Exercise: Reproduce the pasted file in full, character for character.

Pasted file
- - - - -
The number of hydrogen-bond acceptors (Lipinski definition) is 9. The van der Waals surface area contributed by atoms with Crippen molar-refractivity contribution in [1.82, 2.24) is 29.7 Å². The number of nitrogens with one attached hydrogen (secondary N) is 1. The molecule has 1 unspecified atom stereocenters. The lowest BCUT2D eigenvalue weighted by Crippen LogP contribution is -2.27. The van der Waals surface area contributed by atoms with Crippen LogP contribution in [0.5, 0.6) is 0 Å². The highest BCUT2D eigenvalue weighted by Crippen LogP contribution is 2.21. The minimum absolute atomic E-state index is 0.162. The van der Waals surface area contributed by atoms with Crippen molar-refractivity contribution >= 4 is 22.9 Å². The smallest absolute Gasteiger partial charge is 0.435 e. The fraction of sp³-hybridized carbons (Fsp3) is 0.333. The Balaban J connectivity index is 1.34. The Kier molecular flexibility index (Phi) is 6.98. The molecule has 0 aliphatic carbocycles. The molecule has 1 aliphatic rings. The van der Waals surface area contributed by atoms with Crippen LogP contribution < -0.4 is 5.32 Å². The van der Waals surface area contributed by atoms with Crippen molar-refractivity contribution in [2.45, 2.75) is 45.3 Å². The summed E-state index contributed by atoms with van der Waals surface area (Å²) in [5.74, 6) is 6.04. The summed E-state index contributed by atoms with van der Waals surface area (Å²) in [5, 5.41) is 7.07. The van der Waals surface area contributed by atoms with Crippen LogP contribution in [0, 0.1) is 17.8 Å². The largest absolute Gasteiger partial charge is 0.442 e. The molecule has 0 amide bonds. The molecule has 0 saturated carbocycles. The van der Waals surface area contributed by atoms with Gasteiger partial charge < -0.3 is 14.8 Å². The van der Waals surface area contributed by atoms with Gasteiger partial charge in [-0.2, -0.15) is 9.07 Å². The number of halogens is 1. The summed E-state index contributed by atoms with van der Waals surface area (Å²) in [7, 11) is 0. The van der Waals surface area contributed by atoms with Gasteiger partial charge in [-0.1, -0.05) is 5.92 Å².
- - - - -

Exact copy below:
The number of hydrogen-bond acceptors (Lipinski definition) is 9. The van der Waals surface area contributed by atoms with Crippen molar-refractivity contribution in [1.82, 2.24) is 29.7 Å². The number of nitrogens with one attached hydrogen (secondary N) is 1. The molecule has 1 unspecified atom stereocenters. The lowest BCUT2D eigenvalue weighted by Crippen LogP contribution is -2.27. The van der Waals surface area contributed by atoms with Crippen LogP contribution in [0.5, 0.6) is 0 Å². The highest BCUT2D eigenvalue weighted by Crippen LogP contribution is 2.21. The minimum absolute atomic E-state index is 0.162. The van der Waals surface area contributed by atoms with Crippen molar-refractivity contribution >= 4 is 22.9 Å². The smallest absolute Gasteiger partial charge is 0.435 e. The fraction of sp³-hybridized carbons (Fsp3) is 0.333. The Balaban J connectivity index is 1.34. The Kier molecular flexibility index (Phi) is 6.98. The molecule has 0 aliphatic carbocycles. The molecule has 1 aliphatic rings. The van der Waals surface area contributed by atoms with Crippen LogP contribution < -0.4 is 5.32 Å². The van der Waals surface area contributed by atoms with Crippen molar-refractivity contribution in [2.45, 2.75) is 45.3 Å². The summed E-state index contributed by atoms with van der Waals surface area (Å²) in [5.74, 6) is 6.04. The summed E-state index contributed by atoms with van der Waals surface area (Å²) in [5, 5.41) is 7.07. The van der Waals surface area contributed by atoms with Crippen LogP contribution in [0, 0.1) is 17.8 Å². The largest absolute Gasteiger partial charge is 0.442 e. The molecule has 0 amide bonds. The molecule has 0 saturated carbocycles. The van der Waals surface area contributed by atoms with Gasteiger partial charge < -0.3 is 14.8 Å². The van der Waals surface area contributed by atoms with Gasteiger partial charge in [-0.2, -0.15) is 9.07 Å². The number of halogens is 1. The summed E-state index contributed by atoms with van der Waals surface area (Å²) in [7, 11) is 0. The van der Waals surface area contributed by atoms with Gasteiger partial charge in [-0.1, -0.05) is 5.92 Å².